Comprehensive income/(expense)

 

 

 

 

 

 

 

Profit for the year

 

-

-

-

15.6

15.6

 

Other comprehensive income/(expense)

 

-

-

12.5

4.3

16.8

 

Total comprehensive income/(expense)

 

-

-

12.5

19.9

32.4

 

 

 

 

 

 

 

 

 

Transactions with owners

 

 

 

 

 

 

 

Performance Share Plan charge, net of tax

 

-

-

0.5

-

0.5

 

Performance Share Plan credit in respect of awards lapsed

 

-

-

(0.4)

0.4

-

 

Dividends paid

 

-

-

-

(14.7)

(14.7)

 

Total transactions with owners

 

-

-

0.1

(14.3)

(14.2)

 

 

 

 

 

 

 

 

 

Balance at 31 December 2017

 

16.7

9.3

83.4

17.8

127.2

 

 

 

 

 

 

 

 

 

 

Balance at 1 January 2016

 

16.7

9.3

52.9

52.2

131.1

 

 

 

 

 

 

 

 

 

Comprehensive income/(expense)

 

 

 

 

 

 

 

Profit for the year

 

-

-

-

2.2

2.2

 

Other comprehensive income/(expense)

 

-

-

17.6

(27.8)

(10.2)

 

Total comprehensive income/(expense)

 

-

-

17.6

(25.6)

(8.0)

 

 

 

 

 

 

 

 

 

Transactions with owners

 

 

 

 

 

 

 

Performance Share Plan charge, net of tax

 

-

-

0.6

-

0.6

 

Performance Share Plan credit in respect of awards lapsed

 

-

-

(0.3)

0.3

-

 

Dividends paid

 

-

-

-

(14.7)

(14.7)

 

Total transactions with owners

 

-

-

0.3

(14.4)

(14.1)

 

 

 

 

 

 

 

 

 

Balance at 31 December 2016

 

16.7

9.3

70.8

12.2

109.0

 

 

 

 

 

 

 

 

 

                                     

 

 

CONSOLIDATED CASH FLOW STATEMENTS (UNAUDITED)

For the year ended 31 December

 

 

2017

2016

 

Note

£'m

£'m

Cash flows from operating activities

 

 

 

Cash generated from operations

7

58.2

39.0

Interest received

 

-

0.1

Interest paid

 

(8.3)

(7.8)

Tax paid

 

(11.9)

(5.8)

Net cash generated from operating activities

 

38.0

25.5

 

 

 

 

Cash flows from investing activities

 

 

 

Purchase of property, plant and equipment

 

(11.2)

(22.3)

Purchase of intangible assets

 

(1.3)

(1.7)

Capital grants received

 

-

0.7

Net cash used in investing activities

 

(12.5)

(23.3)

 

 

 

 

Cash flows from financing activities

 

 

 

Borrowing under the loan facilities

 

(9.8)

8.4

Proceeds from financial instruments

 

0.3

3.4

Dividends paid

 

(14.7)

(14.7)

Net cash used in financing activities

 

(24.2)

(2.9)

 

 

 

 

Net increase/(decrease) in cash and cash equivalents

 

1.3

(0.7)

 

 

 

 

Net cash and cash equivalents at 1 January

 

8.0

7.7

Net increase / (decrease) in cash and cash equivalents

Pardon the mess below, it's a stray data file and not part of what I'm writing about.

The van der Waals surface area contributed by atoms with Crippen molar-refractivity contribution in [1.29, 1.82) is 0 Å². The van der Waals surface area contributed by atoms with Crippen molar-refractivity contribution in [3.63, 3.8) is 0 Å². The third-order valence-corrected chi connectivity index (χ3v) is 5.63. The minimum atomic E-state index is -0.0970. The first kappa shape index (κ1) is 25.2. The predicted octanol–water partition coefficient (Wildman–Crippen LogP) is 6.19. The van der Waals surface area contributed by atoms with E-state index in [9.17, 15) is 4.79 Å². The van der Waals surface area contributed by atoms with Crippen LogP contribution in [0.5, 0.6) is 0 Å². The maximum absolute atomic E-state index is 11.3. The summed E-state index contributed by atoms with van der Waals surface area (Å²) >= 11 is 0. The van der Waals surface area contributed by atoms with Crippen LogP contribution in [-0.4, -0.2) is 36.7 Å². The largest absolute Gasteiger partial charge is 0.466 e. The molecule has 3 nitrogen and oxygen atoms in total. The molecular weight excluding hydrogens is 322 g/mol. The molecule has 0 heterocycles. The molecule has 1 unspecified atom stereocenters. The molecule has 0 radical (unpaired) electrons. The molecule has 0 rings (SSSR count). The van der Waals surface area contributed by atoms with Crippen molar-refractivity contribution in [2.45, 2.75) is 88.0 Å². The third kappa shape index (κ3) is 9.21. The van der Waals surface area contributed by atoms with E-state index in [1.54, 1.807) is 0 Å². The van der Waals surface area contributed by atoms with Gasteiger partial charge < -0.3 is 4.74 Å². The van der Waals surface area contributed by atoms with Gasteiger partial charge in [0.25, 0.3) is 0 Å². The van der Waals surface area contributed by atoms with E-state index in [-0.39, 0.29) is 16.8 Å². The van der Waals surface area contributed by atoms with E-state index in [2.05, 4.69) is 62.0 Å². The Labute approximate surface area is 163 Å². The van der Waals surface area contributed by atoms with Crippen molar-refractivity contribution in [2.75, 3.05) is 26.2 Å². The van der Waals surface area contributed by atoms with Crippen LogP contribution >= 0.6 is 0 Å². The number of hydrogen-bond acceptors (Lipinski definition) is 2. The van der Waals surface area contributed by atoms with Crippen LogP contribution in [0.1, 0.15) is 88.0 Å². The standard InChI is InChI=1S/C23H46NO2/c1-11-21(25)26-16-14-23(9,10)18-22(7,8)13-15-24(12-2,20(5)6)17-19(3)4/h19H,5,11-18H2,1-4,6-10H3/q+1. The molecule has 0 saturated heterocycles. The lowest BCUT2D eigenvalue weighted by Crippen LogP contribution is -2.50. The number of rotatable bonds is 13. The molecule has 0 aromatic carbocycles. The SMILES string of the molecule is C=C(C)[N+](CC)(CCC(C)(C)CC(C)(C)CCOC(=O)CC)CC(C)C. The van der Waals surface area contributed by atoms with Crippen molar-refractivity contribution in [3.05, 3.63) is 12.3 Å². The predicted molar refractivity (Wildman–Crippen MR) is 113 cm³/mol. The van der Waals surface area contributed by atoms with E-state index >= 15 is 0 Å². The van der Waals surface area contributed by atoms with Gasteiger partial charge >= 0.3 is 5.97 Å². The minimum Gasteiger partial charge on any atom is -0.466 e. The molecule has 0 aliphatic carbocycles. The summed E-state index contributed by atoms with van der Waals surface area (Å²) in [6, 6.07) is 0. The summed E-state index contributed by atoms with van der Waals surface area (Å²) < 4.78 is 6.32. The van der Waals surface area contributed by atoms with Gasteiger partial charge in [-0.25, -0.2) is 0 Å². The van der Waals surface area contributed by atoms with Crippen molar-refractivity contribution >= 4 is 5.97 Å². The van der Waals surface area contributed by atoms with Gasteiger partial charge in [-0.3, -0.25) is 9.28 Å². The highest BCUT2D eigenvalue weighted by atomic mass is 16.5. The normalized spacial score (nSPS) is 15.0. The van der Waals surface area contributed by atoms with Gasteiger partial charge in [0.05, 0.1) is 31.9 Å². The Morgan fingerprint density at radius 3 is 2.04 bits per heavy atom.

1.3

(0.7)

Exchange gain on cash and cash equivalents

 

-

1.0

Net cash and cash equivalents at 31 December

 

9.3

8.0

 

 

 

 

Cash and cash equivalents

 

10.8

9.9

Bank overdrafts

 

(1.5)

(1.9)

Net cash and cash equivalents at 31 December

 

9.3

8.0

 

 

1. Financial information

 

The financial information set out above does not constitute the company's statutory accounts for the years ended 31 December 2017 or 2016.

 

The financial information for 2016 is derived from the statutory accounts for 2016 which have been delivered to the registrar of companies. The auditor has reported on the 2016 accounts; their report was (i) unqualified, (ii) did not include a reference to any matters to which the auditor drew attention by way of emphasis without qualifying their report and (iii) did not contain a statement under section 498 (2) or (3) of the Companies Act 2006.

 

The statutory accounts for 2017 will be finalised on the basis of the financial information presented by the directors in this preliminary announcement and will be delivered to the registrar of companies in due course.

 

2. Segment information

 

The chief operating decision maker has been identified as the Board. The Board reviews the group's financial results on a geographical segment basis with three identifiable operating segments:

 

·      Americas: includes North America and Latin America

·      Asia - Pacific: includes Australia, New Zealand, Japan, China and the rest of South East Asia

·      Europe: includes Continental Europe, UK, Ireland and Africa

 

The Board assesses the performance of the operating segments based on underlying operating profit. This measurement basis excludes the effects of exceptional income and expenditure from the operating segments. The Board assesses the operating segments based on group profit for external sales in each region, rather than statutory profit for the region which also includes profit on intercompany sales. Finance income and cost, and net finance cost on pensions, are not included in the segment results that are reviewed by the Board.